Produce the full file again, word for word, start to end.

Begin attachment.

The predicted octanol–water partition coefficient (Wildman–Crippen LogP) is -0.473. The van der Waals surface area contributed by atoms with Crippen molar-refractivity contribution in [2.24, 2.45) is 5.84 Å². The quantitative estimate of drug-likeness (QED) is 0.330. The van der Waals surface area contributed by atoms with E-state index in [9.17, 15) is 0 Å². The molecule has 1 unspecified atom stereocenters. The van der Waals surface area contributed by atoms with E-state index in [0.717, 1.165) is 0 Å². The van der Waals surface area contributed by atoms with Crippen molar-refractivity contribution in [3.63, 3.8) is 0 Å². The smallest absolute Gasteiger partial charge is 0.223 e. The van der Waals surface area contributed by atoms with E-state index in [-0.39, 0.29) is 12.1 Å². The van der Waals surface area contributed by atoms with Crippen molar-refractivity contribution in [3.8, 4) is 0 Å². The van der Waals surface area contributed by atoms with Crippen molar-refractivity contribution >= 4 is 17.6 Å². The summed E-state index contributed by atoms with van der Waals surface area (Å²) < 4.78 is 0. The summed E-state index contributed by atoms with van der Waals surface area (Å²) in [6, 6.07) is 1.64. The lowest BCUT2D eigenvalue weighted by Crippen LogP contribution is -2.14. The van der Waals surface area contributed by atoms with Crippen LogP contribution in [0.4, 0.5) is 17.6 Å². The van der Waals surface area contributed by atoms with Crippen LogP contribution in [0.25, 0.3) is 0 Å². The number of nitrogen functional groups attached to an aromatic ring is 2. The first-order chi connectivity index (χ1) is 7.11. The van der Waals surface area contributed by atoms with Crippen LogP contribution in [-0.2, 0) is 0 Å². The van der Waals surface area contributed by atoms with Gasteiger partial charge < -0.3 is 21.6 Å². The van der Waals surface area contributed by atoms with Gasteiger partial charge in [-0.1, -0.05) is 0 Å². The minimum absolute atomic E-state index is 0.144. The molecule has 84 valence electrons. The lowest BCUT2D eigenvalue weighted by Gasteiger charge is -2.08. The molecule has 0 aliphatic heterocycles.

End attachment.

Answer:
The predicted octanol–water partition coefficient (Wildman–Crippen LogP) is -0.473. The van der Waals surface area contributed by atoms with Crippen molar-refractivity contribution in [2.24, 2.45) is 5.84 Å². The quantitative estimate of drug-likeness (QED) is 0.330. The van der Waals surface area contributed by atoms with E-state index in [9.17, 15) is 0 Å². The molecule has 1 unspecified atom stereocenters. The van der Waals surface area contributed by atoms with E-state index in [0.717, 1.165) is 0 Å². The van der Waals surface area contributed by atoms with Crippen molar-refractivity contribution in [3.63, 3.8) is 0 Å². The smallest absolute Gasteiger partial charge is 0.223 e. The van der Waals surface area contributed by atoms with E-state index in [-0.39, 0.29) is 12.1 Å². The van der Waals surface area contributed by atoms with Crippen molar-refractivity contribution in [3.8, 4) is 0 Å². The van der Waals surface area contributed by atoms with Crippen molar-refractivity contribution >= 4 is 17.6 Å². The summed E-state index contributed by atoms with van der Waals surface area (Å²) < 4.78 is 0. The summed E-state index contributed by atoms with van der Waals surface area (Å²) in [6, 6.07) is 1.64. The lowest BCUT2D eigenvalue weighted by Crippen LogP contribution is -2.14. The van der Waals surface area contributed by atoms with Crippen LogP contribution in [0.4, 0.5) is 17.6 Å². The van der Waals surface area contributed by atoms with Crippen LogP contribution in [0.25, 0.3) is 0 Å². The number of nitrogen functional groups attached to an aromatic ring is 2. The first-order chi connectivity index (χ1) is 7.11. The van der Waals surface area contributed by atoms with Crippen LogP contribution in [-0.2, 0) is 0 Å². The van der Waals surface area contributed by atoms with Gasteiger partial charge < -0.3 is 21.6 Å². The van der Waals surface area contributed by atoms with Gasteiger partial charge in [-0.1, -0.05) is 0 Å². The minimum absolute atomic E-state index is 0.144. The molecule has 84 valence electrons. The lowest BCUT2D eigenvalue weighted by Gasteiger charge is -2.08. The molecule has 0 aliphatic heterocycles.